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APRIL 2022


The year is 2072. Soon a volcanic eruption will trigger catastrophic devastation, and the only way out is up.

While the world’s leaders, scientists, and engineers oversee the frantic production of a space fleet meant to save humankind, their children are brought in for a weekend of touring the Lazarus, a high-tech prototype spaceship. But when the apocalypse arrives months ahead of schedule, First Daughter Leigh Chen and a handful of teens from the tour are the only ones to escape the planet.


This is the new world: a starship loaded with a catalog of human artifacts, a frozen menagerie of animal DNA, and fifty-three terrified survivors. From the panic arises a coalition of leaders, spearheaded by the pilot’s enigmatic daughter, Eli, who takes the wheel in their hunt for a habitable planet. But as isolation presses in, their uneasy peace begins to fracture. The struggle for control will mean the difference between survival and oblivion, and Leigh must decide whether to stand on the side of the mission or of her own humanity.

Published by Disney Hyperion


Urgently driven by its desperate characters and flecked with hope despite its bleakness, this is a study of extremes that will linger with its readers.

— ★ Booklist, starred review


A gripping post-apocalyptic survival story featuring a multinational cast and just the right amount of introspection.

— ★ Kirkus Reviews, starred review


A haunting sci-fi tale that fearlessly explores the moral questions prompted by its high-stakes plot.

— ★ Bookpage, starred review


Gripping ... Redgate skillfully ups the tension, offering an in-depth exploration of grief and trauma while depicting the slow disintegration of morale and societal breakdown within the ship's tiny community.

—Publishers Weekly

Booklist Editors' Choice 2022

ALA Quick Pick for Reluctant Readers 2023

ALA Top 10 Pick for Youth SF/F

YALSA Selection: 2023 Hal Clement List for Excellence in Young Adult Science Fiction

YALSA Best Fiction for Young Adults 2023

Cooperative Children's Book Center Best Book of 2023


MAY 2017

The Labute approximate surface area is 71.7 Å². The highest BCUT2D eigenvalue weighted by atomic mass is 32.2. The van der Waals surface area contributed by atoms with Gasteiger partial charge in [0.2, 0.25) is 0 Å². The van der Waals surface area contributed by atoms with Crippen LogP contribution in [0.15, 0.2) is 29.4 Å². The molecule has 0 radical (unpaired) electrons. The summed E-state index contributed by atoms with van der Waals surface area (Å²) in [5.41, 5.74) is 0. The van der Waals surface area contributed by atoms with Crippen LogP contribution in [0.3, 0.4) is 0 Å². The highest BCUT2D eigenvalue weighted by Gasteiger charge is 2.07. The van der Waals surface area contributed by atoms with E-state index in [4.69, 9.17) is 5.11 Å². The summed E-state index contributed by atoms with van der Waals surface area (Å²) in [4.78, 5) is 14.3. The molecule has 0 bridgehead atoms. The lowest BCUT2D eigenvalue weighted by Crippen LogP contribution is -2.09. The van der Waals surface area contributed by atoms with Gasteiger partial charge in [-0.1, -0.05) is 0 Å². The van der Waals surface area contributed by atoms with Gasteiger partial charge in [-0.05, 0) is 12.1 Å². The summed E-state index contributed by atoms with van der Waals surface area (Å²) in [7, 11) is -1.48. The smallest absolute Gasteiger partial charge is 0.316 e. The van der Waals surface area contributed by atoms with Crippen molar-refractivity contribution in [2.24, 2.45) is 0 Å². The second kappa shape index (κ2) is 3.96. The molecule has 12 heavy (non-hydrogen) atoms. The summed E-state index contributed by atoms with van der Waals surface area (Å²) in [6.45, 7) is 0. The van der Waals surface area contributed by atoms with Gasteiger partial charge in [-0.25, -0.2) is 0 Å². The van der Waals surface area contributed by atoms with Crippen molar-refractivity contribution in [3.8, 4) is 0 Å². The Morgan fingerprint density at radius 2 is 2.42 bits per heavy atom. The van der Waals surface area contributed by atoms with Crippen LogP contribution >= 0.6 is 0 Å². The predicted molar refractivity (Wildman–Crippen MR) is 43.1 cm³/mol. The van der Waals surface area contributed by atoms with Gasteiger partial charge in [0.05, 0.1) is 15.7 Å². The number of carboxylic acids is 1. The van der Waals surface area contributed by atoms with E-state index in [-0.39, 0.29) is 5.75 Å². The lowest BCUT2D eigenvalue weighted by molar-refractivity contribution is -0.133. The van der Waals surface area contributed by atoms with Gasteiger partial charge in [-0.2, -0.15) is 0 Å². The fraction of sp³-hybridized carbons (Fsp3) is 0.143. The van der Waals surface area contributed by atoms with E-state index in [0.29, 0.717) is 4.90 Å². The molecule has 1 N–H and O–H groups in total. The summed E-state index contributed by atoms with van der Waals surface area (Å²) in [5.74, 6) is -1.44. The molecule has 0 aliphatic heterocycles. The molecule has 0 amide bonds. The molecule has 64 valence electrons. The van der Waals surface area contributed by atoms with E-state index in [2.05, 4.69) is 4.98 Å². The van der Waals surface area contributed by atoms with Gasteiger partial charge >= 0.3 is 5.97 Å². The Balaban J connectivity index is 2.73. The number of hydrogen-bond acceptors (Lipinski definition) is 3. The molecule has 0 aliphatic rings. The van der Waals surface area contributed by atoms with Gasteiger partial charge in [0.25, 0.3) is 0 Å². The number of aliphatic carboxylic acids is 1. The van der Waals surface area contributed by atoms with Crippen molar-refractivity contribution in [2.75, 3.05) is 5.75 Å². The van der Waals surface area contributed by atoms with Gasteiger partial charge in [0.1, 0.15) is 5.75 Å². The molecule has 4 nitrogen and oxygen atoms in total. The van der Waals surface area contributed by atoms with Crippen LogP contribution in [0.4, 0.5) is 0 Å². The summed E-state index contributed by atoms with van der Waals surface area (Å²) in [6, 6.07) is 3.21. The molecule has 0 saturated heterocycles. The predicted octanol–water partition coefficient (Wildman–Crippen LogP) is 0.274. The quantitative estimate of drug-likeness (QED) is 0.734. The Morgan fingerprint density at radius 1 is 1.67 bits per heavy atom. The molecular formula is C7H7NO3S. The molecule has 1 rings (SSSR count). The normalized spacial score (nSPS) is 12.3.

JUNE 2018



It’s the start of Jordan Sun’s junior year at the Kensington-Blaine Boarding School for the Performing Arts. Unfortunately, she’s an Alto 2, which—in the musical theatre world—is sort of like being a vulture in the wild: she has a spot in the ecosystem, but nobody’s falling over themselves to express their appreciation. So it’s no surprise when she gets shut out of the fall musical for the third year straight.

Then the school gets a mass email. A spot has opened up in the Sharpshooters, Kensington's elite a cappella octet. Worshiped ... revered ... all male. Desperate to prove herself, Jordan auditions in her most convincing drag, and it turns out that Jordan Sun, Tenor 1, is exactly what the Sharps are looking for.

Published by Abrams/Amulet

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[This] bright, determined heroine possesses a singular voice that will be invaluable for new generations.

— ★ Booklist, starred review

A heart song for all readers who have ever felt like strangers in their own skins.

— ★ Kirkus Reviews, starred review

Redgate's second novel superbly probes identity, privilege and community in a humorous plot of high school growing pains. Like her visual arts students at Kensington, Redgate crafts her characters with delicate lines and strong shadows within a phase of life that is anything but gentle. Noteworthy is a five-star performance, deserving of a standing ovation.

— ★ Shelf Awareness, starred review

A Junior Library Guild Spring 2017 Selection

A New York Public Library Best Book of 2017

A Kirkus Best Teen Book of 2017


Laila Piedra doesn’t drink, doesn’t smoke, and definitely doesn’t sneak into the 21-and-over clubs on the Lower East Side. The only sort of risk Laila enjoys is the peril she writes for the characters in her stories: epic sci-fi worlds full of quests, forbidden love, and robots. Her creative writing teacher has always told her she has a special talent. But three months before graduation, Laila’s number one fan is replaced by Nadiya Nazarenko, a Pulitzer Prize-winning novelist who sees nothing at all special about Laila’s writing.